Anthony Noble is helping to combat suicide among veterans.
The U.S. Army veteran battled depression and addiction after he left the military.
"That was one of my copping mechanisms at the time, drinking myself to sleep. It happened at least five to seven days a week," said Noble.
In 2011, he attempted suicide.
"One of my friends from high school tried to call me and when I didn't pick up, he came over to my house."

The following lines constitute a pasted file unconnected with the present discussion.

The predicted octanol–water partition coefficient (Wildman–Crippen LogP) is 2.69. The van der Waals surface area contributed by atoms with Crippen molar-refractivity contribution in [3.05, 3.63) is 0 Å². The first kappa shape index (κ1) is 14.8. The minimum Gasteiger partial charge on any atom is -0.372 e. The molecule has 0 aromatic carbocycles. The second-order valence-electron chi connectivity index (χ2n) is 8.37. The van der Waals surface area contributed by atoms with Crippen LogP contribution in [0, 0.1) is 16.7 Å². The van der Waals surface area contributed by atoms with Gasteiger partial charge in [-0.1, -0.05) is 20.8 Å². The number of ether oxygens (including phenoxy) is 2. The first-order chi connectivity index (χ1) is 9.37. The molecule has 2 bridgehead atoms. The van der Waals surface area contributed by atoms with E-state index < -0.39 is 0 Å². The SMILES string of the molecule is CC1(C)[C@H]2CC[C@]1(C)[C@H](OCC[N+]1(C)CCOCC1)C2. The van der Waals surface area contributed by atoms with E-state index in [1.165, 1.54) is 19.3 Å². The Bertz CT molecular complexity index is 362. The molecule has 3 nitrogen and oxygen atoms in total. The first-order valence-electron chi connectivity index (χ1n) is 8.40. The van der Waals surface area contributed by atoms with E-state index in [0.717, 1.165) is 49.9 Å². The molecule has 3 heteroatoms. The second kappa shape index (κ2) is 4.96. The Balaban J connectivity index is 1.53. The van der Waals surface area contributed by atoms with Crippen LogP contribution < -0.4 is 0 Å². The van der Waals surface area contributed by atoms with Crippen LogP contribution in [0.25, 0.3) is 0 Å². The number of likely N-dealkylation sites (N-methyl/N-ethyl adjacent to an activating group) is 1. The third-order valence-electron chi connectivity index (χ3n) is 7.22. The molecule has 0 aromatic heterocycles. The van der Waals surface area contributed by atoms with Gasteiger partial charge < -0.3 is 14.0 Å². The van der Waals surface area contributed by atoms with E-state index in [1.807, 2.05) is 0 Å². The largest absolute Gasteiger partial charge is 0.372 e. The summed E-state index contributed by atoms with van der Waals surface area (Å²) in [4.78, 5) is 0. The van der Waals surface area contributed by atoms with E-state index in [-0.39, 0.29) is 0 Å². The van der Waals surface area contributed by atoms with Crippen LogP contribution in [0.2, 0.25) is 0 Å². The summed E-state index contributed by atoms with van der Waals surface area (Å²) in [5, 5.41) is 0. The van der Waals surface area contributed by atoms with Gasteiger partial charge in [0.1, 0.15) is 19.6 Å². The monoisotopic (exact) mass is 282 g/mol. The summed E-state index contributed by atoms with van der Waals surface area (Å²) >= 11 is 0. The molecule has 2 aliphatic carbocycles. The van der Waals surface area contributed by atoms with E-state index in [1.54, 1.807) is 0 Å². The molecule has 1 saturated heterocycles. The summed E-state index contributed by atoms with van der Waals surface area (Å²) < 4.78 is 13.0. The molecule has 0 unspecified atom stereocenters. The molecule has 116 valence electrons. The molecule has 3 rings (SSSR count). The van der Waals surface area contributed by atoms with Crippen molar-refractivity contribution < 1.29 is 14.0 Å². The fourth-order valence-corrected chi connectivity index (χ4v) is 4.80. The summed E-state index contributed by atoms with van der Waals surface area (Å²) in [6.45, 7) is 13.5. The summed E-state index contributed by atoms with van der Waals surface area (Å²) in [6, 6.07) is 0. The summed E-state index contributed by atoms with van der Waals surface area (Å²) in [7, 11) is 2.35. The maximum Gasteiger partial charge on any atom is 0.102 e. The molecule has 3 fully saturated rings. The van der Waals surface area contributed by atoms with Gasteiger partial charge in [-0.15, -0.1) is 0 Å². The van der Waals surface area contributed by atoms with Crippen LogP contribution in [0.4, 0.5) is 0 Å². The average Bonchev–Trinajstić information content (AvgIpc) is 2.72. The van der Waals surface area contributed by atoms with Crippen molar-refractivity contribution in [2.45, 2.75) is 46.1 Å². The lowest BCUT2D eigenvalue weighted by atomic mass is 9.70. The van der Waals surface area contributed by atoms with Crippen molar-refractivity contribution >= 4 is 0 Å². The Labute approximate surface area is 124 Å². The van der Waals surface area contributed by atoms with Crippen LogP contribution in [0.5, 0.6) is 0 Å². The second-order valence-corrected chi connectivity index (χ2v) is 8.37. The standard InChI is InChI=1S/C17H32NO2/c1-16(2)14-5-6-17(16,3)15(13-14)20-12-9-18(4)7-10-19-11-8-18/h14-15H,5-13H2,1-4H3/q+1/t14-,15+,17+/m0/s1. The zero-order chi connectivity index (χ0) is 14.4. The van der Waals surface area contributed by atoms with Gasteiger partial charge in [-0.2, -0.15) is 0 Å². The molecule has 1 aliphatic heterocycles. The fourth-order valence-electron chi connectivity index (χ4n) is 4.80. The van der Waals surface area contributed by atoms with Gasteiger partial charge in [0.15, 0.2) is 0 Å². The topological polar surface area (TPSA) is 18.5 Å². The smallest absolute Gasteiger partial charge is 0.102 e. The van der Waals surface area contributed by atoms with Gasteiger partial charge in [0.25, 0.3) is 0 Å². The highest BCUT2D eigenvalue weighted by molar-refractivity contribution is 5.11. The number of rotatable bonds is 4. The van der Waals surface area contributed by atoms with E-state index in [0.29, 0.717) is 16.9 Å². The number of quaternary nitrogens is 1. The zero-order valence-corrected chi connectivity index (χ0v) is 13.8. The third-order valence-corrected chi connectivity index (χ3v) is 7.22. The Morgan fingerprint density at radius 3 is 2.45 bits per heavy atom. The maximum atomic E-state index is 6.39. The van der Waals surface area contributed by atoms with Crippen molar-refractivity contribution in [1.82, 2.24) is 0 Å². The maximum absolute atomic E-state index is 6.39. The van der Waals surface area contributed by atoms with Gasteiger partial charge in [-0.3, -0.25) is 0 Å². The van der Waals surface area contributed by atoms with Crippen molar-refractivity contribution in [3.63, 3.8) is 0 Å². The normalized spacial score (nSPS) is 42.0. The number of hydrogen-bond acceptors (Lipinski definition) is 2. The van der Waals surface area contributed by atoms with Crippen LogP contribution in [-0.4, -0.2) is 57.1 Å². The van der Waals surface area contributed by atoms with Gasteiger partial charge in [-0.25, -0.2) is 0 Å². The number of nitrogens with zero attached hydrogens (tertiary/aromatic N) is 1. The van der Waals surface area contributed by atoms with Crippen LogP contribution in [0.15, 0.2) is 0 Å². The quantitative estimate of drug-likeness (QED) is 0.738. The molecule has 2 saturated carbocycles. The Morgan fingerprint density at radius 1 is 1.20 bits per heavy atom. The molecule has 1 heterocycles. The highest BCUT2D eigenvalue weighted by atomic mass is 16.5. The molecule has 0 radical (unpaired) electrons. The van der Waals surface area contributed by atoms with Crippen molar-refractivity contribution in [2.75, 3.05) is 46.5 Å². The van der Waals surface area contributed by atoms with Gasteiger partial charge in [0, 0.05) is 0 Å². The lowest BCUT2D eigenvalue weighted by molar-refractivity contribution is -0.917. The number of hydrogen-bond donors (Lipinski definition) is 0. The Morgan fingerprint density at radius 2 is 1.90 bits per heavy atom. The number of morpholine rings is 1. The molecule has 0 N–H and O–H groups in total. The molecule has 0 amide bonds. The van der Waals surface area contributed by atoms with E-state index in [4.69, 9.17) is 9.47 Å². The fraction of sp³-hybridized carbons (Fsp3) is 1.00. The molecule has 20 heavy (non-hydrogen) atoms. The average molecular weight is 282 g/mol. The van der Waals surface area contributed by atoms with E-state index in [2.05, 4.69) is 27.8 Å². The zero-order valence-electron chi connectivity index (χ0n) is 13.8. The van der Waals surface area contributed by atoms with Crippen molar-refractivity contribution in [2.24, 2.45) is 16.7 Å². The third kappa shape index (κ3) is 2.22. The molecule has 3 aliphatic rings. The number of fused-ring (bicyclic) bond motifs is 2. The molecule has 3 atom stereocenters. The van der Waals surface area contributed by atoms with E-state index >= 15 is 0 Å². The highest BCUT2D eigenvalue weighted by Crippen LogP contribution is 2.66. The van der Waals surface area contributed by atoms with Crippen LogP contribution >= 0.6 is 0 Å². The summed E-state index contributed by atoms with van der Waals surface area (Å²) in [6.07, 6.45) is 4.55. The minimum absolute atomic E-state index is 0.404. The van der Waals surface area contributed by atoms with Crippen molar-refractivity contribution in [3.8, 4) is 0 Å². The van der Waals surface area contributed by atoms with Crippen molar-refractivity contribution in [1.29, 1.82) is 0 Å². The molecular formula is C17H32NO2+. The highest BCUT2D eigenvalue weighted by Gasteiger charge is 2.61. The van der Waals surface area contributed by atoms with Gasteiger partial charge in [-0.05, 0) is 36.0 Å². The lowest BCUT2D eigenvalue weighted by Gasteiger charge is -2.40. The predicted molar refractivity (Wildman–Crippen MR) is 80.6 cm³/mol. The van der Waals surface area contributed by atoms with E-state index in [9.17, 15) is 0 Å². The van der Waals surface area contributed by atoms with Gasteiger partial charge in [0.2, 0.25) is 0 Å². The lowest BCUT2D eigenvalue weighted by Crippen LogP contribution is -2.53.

His friend saved his life and took him to the Bakersfield Veterans Center. It was there that he got the help he needed.
But not everyone is that lucky. According to the Department of Veterans Affairs, 20 veterans die by suicide each day.
Noble is trying to change that through open dialogue about suicide and mental health.
"Nobody should be afraid to ask, are you okay? Are you thinking about committing suicide? Because I can guarantee they will answer you honestly," said Noble.
Also stressing the importance of people reaching out for help.
If you or someone you know is in crisis and needs help, the National Suicide Prevent Line is 1-800-273-8255. Press one for the Veterans Crisis Line.